Daily Archives: February 8, 2017

TeachMeet BETT details 2017 on the UK wiki page

TeachMeet is now a fixture in the Excel Arena on the Friday night of the BETT show. This year chief curator Drew Buddie invited Nathalie Scott and Amjad Ali to compere, and once more Martin Burret was the watchful tech supervisor and saviour (think of a Michael McIntyre [a silent version] / Marcel Marceau mash up – that’s the one!). ‘Action’ Jackson, his guitar and his enthusiasm were on stage also, getting us off our butts and mixing about.
This year the applications to speak were graded in favour of rookies and those who missed out last year – fair move, Drew! Bill Lord gave us a group challenge, via google docs, to get us thinking and chatting during the break.

My top takeaway from the presentations were Rowena Beedel’s idea using a Come Dine With Me format for peer assessment in biology revision (she had me at enzymes), and Louise Stone’s school radio run by digital leaders in a school for infants. She had me at school radio run by digital leaders in a school for infants. 

[ Can I hang a thought out here – is is just me, or is there a sort of ‘Excel ennui’ developing? The past few BETTs I’ve been increasingly underwhelmed with the Excel Arena as a venue for a TeachMeet – there is large expanse of anxiety-inducing distance between the stage and the bleachers where most of the audience likes to lounge about. It is Friday night, folk are tired but happy, and straight rows of straight backed seats just don’t call out ‘sit here’ to everyone. All those empty blue chairs must look scary from the presenters’ vantage point also. I long for the round wedding tables of the Olympia venue. It might be just me, but I’d fancy a switch back, if it could be done at no cost, to a venue where we could sit at tables with each other and have the chats.]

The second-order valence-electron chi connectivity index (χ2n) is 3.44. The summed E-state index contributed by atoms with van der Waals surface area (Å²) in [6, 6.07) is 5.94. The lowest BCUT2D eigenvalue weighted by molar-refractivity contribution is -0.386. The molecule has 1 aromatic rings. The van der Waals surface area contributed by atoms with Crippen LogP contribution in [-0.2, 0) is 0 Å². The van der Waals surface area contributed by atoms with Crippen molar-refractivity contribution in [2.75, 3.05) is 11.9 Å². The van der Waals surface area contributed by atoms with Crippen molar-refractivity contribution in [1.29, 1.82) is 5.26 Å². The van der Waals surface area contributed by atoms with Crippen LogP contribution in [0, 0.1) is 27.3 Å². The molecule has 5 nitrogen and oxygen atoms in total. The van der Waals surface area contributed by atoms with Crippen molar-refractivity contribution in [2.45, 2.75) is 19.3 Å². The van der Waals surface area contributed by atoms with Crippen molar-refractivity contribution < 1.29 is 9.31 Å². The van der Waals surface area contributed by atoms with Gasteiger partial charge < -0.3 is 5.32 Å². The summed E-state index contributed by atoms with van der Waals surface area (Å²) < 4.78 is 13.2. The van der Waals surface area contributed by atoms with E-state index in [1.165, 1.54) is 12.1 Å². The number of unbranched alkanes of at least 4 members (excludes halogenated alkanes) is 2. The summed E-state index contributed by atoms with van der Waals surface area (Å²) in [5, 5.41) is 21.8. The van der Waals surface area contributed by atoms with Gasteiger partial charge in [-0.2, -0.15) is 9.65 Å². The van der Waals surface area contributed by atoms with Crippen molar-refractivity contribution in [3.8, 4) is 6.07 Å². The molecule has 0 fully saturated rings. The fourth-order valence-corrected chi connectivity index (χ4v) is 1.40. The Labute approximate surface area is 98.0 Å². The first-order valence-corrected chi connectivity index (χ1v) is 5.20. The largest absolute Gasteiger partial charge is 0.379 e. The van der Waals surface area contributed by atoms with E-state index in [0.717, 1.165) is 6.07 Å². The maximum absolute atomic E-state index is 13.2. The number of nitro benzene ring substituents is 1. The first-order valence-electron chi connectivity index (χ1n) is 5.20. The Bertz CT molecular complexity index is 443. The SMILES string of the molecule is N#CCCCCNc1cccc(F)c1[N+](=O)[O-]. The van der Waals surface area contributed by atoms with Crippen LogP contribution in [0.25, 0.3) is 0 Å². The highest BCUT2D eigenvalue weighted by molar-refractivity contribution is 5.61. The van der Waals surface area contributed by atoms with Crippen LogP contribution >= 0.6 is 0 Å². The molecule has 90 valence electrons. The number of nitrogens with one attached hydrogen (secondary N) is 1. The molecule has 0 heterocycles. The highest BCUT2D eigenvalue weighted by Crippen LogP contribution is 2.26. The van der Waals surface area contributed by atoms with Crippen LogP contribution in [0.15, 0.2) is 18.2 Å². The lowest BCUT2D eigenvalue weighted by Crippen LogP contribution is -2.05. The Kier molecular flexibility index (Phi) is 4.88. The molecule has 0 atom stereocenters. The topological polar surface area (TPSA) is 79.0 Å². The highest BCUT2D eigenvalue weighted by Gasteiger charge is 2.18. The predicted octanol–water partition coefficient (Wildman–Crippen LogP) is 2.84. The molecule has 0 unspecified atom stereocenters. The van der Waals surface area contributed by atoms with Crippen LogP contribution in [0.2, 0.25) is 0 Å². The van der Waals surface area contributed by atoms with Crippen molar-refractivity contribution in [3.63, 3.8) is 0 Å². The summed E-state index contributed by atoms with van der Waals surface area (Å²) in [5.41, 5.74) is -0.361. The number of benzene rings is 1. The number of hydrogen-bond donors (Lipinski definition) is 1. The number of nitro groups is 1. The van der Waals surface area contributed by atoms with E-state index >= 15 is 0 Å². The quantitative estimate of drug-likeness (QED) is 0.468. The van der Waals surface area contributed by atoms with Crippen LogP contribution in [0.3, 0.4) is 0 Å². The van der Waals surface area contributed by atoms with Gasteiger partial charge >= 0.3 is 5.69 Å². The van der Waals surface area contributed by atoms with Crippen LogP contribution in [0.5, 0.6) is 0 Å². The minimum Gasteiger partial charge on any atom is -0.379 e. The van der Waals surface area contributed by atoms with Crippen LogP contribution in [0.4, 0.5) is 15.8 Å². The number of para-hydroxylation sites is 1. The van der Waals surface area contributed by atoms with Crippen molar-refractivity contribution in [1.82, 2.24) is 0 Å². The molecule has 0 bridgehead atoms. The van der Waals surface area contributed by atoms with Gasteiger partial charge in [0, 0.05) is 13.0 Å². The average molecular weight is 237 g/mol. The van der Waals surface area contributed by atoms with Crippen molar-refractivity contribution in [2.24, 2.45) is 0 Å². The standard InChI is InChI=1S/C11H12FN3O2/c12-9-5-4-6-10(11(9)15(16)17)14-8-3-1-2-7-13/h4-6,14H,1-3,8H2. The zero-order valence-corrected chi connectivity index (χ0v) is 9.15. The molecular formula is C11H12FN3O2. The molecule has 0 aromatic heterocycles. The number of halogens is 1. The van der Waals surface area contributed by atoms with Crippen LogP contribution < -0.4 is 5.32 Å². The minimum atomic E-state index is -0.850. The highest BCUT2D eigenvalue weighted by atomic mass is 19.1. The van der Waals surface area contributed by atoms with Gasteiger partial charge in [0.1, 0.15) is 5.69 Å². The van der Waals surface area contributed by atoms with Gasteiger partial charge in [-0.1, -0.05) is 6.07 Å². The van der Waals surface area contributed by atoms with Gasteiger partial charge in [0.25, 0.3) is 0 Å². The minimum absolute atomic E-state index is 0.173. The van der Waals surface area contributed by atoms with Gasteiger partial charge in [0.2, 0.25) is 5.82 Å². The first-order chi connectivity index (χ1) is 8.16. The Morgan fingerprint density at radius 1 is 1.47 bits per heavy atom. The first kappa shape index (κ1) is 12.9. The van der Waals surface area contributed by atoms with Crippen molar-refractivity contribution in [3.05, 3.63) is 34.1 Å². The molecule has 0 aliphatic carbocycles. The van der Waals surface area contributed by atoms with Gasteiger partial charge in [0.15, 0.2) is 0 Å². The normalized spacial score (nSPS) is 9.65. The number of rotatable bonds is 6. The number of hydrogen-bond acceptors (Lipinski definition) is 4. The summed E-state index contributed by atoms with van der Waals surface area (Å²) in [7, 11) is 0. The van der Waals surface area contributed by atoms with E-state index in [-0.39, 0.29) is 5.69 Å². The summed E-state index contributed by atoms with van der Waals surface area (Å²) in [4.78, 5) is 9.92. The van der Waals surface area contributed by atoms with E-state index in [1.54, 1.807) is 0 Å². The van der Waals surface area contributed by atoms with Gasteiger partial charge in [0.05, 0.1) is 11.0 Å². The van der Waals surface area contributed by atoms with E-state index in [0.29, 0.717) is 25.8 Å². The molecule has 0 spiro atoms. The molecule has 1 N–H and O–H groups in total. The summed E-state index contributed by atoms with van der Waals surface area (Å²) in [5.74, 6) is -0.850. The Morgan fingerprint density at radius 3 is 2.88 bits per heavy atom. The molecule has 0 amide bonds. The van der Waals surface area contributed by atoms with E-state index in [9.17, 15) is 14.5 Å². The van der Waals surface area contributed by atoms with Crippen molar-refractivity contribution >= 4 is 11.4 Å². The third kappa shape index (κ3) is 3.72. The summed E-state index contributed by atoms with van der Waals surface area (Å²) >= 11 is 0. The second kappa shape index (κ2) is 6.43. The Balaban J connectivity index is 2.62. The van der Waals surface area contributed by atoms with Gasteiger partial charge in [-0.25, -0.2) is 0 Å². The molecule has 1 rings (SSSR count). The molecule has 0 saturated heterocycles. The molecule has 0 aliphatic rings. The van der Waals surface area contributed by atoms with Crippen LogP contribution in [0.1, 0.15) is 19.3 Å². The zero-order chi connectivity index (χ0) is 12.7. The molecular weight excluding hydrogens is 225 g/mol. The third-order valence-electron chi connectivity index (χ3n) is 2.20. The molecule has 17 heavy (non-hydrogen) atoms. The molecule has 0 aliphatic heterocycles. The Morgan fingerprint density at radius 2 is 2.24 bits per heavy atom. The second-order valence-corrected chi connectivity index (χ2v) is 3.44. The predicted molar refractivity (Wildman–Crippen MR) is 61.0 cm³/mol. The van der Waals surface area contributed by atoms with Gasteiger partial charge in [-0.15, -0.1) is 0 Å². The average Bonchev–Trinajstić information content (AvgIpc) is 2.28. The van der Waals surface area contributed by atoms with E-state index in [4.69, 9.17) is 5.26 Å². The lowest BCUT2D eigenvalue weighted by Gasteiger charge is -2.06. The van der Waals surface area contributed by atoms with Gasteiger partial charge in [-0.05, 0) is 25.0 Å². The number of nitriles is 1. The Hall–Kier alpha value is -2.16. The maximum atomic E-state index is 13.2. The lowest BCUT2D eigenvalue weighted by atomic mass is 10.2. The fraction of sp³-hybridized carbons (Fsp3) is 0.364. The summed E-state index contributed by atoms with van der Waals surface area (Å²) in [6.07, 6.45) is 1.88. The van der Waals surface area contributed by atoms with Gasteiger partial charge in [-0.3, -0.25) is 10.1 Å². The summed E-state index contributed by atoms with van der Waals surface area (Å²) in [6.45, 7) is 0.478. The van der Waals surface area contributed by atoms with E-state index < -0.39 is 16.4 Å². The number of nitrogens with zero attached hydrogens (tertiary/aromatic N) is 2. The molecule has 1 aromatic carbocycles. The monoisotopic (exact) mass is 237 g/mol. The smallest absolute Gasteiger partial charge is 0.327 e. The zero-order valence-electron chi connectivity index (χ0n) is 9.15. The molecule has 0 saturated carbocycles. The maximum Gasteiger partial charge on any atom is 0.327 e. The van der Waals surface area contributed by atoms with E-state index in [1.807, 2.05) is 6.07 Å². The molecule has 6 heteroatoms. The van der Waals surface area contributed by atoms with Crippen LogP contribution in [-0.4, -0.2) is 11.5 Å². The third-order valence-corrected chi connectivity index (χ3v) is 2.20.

Which is exactly what we did when we left the Arena and headed across to Tapa Tapa for the social part of the evening – props to Dawn Hallybone for organising this for us, and to Lucas Moffitt of Knewton for hosting. It was a lovely venue with great company (and top notch tapas – who’d have thought zucchini could be sliced to such translucent thinness?). The exchange between us Irish teachers who’d travelled over, and our UK counterparts, was as good as ever. (And yes, you can all build and ark, sail over and live here with us.)

Thanks to Drew, Martin, Nathalie, Amjad, ‘Action’, Bill and Dawn for your voluntary work on behalf of your fellow teachers. See you all  in 2018. 💘 TeachMeet

This year, BETT was all about the small things – simple projects that students can get stuck straight into, small bots, small enterprises. All small but lovely. The Microsoft hosted maker space was full of free-form projects like the articulated hand made from straws but coded in Arduino; Pi corner gets more inspirational every year; the BBC microbit activities; Ozobots, Chickbots, floor bots of every shape and size (and price) all caught the eye.
labtocat-be5eee0434960a8f73e54910df8e87b8a5a3b2d651c0b301670c04a9cc26a70fThe Git Hub Education stand was eye-catching and excellent, staffed with enthusiastic and helpful youngsters, who team-tagged all day presenting introductory tutorials in their tiny cool ‘schoolroom’ booth. Any teacher launching in to teaching CS next September in Ireland, get yourself and your students signed up immediately.
The Google stand was mobbed, mainly with people inquiring about Chromebooks, and with enthusiasts (mea culpa) having a go with the new $10 stylus.

The other fab section was that with the small educational software stands, many run by sole traders or tiny business. I went to find Pobble (I’d met founder Simon at Practical Pedagogies in November), and I was not disappointed – this is a super idea for getting children’s writing out to audience that will give them meaningful feedback. Primary teachers – have a look.
The other stand I could’t miss was the Entreprenaws app for teaching children about business, fronted with enthusiasm and grace by Irishman Dylan McCarthy. Although I haven’t a business oriented bone in my none, he had me making and selling smoothies to puppies within minutes – maybe I’ll be rich yet. Dylan is a truly great ambassador for Ireland in the UK education system.


The Excel centre didn’t seem as annoyingly noisy this year; and though it wasn’t terrific, the wifi was better than last year’s debacle. As ever, the highlight of the visit to BETT is meeting friends from near and far. Where else would you see a Friday morning entrance greeting like this one from Lisa Stevens?

Thanks to the “BETT Fellowship” of CESI & ICTEDU travellers – Pamela, Adrienne, Hassan and John – for the wonderful company, at the conference, on the tube and DLR, around the city. (Remaining sterling coins already stashed for next year; first one to spot the cheap flights to the East End, shout out!).

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